Living with Neuropathy - Welcome to the group

Welcome to the Neuropathy group.
This is a welcoming, safe place where you can meet other people who are dealing with neuropathy. Let’s learn from each other and share stories about living well with neuropathy, coping with the challenges and offering tips.

I’m Colleen, and I’m the moderator of this group, and Community Director of Connect. Chances are you’ll to be greeted by volunteer patient Mentor John (@johnbishop) and fellow members when you post to this group. Learn more about Moderators and Mentors on Connect.

We look forward to welcoming you and introducing you to other members. Feel free to browse the topics or start a new one.
Let’s chat. Why not start by introducing yourself? What concerns would you like to talk about?

@johnbishop

@mcgatt you might want to read the post by @colleenyoung to learn more about Kratom and possible side effects.
https://connect.mayoclinic.org/discussion/intractable-pain-ip-doctors/?pg=1#comment-316645

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You said you only have minor neuropathy in feet! I probably wouldn’t take anything! I have spinal stenosis and trust me, it’s more than that! Surgery did nothing! Gabapentin made me a zombie! Doctors even agreed they wouldn’t take it! Shots in spine didn’t help! Couldn’t walk 50 feet without sitting down! Severe neuropathy in feet ! Medical marijuana makes me couch bound! Have just started using Kratom! A man on spinal stenosis forum suggested it! It’s a plant! Only problems they have found with it have been combining it with drugs like opiates! It is good for depression, anxiety etc! It also motivates you to get off the couch! Know people that have been on it for years! No problems! Am 68 years old and could care less about getting hooked on it! Also, I don’t get high on it ! It makes you tolerate your pain! Maybe you should try it!

Liked by steeldove

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@fonda

Believe me the two sensations can co-exist. My neurologist explained it to me but I didn't understand even then.

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@fonda Yes, pain and numbness can coexist. Small fibers are sending one signal, and large fibers are sending a different signal. I believe that it has to do with presence or absence of myelin sheath on the fibers.

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@johnbishop @colleenyoung Perhaps this new research will finally lead to a drug-free option for relieving neuropathy pain. We can hope!!!

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@steeldove

@johnbishop @colleenyoung Perhaps this new research will finally lead to a drug-free option for relieving neuropathy pain. We can hope!!!

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@johnbishop @colleenyoung Oppppps! Researchers Explore A Drug-Free Idea To Relieve Chronic Pain: Green Light
Researchers Explore A Drug-Free Idea To Relieve Chronic Pain: Green LightResearchers are looking into a surprisingly simple technique that shows promise in easing certain kinds of chron…

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@steeldove

@johnbishop @colleenyoung Oppppps! Researchers Explore A Drug-Free Idea To Relieve Chronic Pain: Green Light
Researchers Explore A Drug-Free Idea To Relieve Chronic Pain: Green LightResearchers are looking into a surprisingly simple technique that shows promise in easing certain kinds of chron…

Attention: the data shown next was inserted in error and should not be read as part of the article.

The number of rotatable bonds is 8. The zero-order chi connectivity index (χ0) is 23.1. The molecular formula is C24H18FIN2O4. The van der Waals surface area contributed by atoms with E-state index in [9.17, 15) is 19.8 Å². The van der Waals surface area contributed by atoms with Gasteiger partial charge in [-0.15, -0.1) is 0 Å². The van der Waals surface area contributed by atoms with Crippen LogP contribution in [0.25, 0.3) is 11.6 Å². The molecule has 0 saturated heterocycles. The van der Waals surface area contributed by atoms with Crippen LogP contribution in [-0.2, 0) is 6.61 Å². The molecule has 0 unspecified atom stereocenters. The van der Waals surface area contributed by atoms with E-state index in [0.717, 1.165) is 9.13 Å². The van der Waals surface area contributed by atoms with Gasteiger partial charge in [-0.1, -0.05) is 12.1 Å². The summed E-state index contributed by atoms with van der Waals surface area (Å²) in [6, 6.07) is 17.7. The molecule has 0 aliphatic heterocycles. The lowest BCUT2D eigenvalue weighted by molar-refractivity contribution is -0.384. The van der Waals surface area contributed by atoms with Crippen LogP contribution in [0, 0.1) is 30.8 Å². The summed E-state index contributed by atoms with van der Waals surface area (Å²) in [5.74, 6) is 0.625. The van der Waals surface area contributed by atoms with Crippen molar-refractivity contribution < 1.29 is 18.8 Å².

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Thanks @steeldove – I think this is the research you mentioned.

Researchers Explore A Drug-Free Idea To Relieve Chronic Pain: Green Light
https://www.npr.org/sections/health-shots/2019/12/15/787138928/researchers-explore-a-drug-free-idea-to-relieve-chronic-pain-green-light

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I have had neuropathy in my feet for 14 years and it has been no fun. I have seen several doctors but none of them has had an answer. I heard an ad on the television and they take Medicare but did not get the phone number, it was to short. Did anyone see the ad, I would love to have the phone number.

Liked by Leonard

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@jacksgarden

I have had neuropathy in my feet for 14 years and it has been no fun. I have seen several doctors but none of them has had an answer. I heard an ad on the television and they take Medicare but did not get the phone number, it was to short. Did anyone see the ad, I would love to have the phone number.

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@jacksgarden please be aware that there are many ads out there claiming that Medicare will pay, but Medicare does not. When Medicare rejects payment, you are stuck with the bill. So if you do find any such place, please call Medicare and check to make sure they will pay for it. Also there are doctors claiming a cure, but if you read the fine print it says for certain known causes.

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@johnhans

@jacksgarden please be aware that there are many ads out there claiming that Medicare will pay, but Medicare does not. When Medicare rejects payment, you are stuck with the bill. So if you do find any such place, please call Medicare and check to make sure they will pay for it. Also there are doctors claiming a cure, but if you read the fine print it says for certain known causes.

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Ah . Sucker born every minute

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What We Don't Know About CBD Products Could Hurt Youcbd products
BY FRIEDA WILEY, PHARMD, RPH
SEPTEMBER 27, 2019
Medical marijuana has always been a popular – and not to mention, controversial – topic. But now, its grandchild, cannabidiol (CBD), is enjoying its own 15 minutes of fame. These days, it's virtually impossible to turn on the TV, surf the ‘net, or even cruise down the street without seeing or hearing something about CBD.

Though CBD comes from the same plant as marijuana, CBD has little, if any, tetrahydrocannabinol (THC), the chemical that gives marijuana its euphoric or hallucinogenic effects. So, as long as the amount of THC falls below a certain amount, CBD products are legal to sell (though that doesn’t guarantee that the products are entirely safe).

CBD is used to treat many health conditions such as seizures and other neurological disorders, pain, and inflammation. CBD comes in a wide variety of products and dosages: You can find CBD sold in tinctures, gummies, capsules, lozenges, oils, vape pens, sprays, creams, and suppositories, and more. But not all CBD products are safe – or are created equal. And the jury’s still out on the quality of these products and how well they work.